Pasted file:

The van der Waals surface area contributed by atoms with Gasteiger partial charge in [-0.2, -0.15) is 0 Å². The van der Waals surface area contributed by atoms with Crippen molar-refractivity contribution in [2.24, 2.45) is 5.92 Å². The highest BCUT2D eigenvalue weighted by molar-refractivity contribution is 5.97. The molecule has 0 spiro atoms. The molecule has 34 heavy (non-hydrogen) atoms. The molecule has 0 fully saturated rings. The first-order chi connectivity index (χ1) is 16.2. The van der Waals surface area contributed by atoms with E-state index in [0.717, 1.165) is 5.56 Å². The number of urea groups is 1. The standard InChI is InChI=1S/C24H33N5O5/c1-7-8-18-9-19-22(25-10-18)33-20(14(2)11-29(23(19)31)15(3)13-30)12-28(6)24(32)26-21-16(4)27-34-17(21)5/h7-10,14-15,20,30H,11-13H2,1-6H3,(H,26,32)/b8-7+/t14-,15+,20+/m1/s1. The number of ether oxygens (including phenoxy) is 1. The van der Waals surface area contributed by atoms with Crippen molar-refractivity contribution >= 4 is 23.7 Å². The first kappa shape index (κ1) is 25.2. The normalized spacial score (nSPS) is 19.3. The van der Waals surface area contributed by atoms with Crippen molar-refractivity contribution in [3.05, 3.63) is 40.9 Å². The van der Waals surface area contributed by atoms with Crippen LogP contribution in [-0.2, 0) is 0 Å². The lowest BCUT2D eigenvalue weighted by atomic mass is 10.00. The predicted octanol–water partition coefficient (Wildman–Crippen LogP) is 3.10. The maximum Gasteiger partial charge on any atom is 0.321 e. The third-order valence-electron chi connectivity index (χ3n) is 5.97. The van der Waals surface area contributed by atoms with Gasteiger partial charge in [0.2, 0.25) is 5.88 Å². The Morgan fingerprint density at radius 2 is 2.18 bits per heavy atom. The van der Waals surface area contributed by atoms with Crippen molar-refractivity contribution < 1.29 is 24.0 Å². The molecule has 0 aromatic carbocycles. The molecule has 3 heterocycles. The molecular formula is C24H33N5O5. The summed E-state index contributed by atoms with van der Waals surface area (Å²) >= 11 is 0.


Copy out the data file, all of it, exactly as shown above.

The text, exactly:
The van der Waals surface area contributed by atoms with Gasteiger partial charge in [-0.2, -0.15) is 0 Å². The van der Waals surface area contributed by atoms with Crippen molar-refractivity contribution in [2.24, 2.45) is 5.92 Å². The highest BCUT2D eigenvalue weighted by molar-refractivity contribution is 5.97. The molecule has 0 spiro atoms. The molecule has 34 heavy (non-hydrogen) atoms. The molecule has 0 fully saturated rings. The first-order chi connectivity index (χ1) is 16.2. The van der Waals surface area contributed by atoms with E-state index in [0.717, 1.165) is 5.56 Å². The number of urea groups is 1. The standard InChI is InChI=1S/C24H33N5O5/c1-7-8-18-9-19-22(25-10-18)33-20(14(2)11-29(23(19)31)15(3)13-30)12-28(6)24(32)26-21-16(4)27-34-17(21)5/h7-10,14-15,20,30H,11-13H2,1-6H3,(H,26,32)/b8-7+/t14-,15+,20+/m1/s1. The number of ether oxygens (including phenoxy) is 1. The van der Waals surface area contributed by atoms with Crippen molar-refractivity contribution >= 4 is 23.7 Å². The first kappa shape index (κ1) is 25.2. The normalized spacial score (nSPS) is 19.3. The van der Waals surface area contributed by atoms with Crippen molar-refractivity contribution in [3.05, 3.63) is 40.9 Å². The van der Waals surface area contributed by atoms with Crippen LogP contribution in [-0.2, 0) is 0 Å². The lowest BCUT2D eigenvalue weighted by atomic mass is 10.00. The predicted octanol–water partition coefficient (Wildman–Crippen LogP) is 3.10. The maximum Gasteiger partial charge on any atom is 0.321 e. The third-order valence-electron chi connectivity index (χ3n) is 5.97. The van der Waals surface area contributed by atoms with Gasteiger partial charge in [0.2, 0.25) is 5.88 Å². The Morgan fingerprint density at radius 2 is 2.18 bits per heavy atom. The van der Waals surface area contributed by atoms with Crippen molar-refractivity contribution < 1.29 is 24.0 Å². The molecule has 0 aromatic carbocycles. The molecule has 3 heterocycles. The molecular formula is C24H33N5O5. The summed E-state index contributed by atoms with van der Waals surface area (Å²) >= 11 is 0.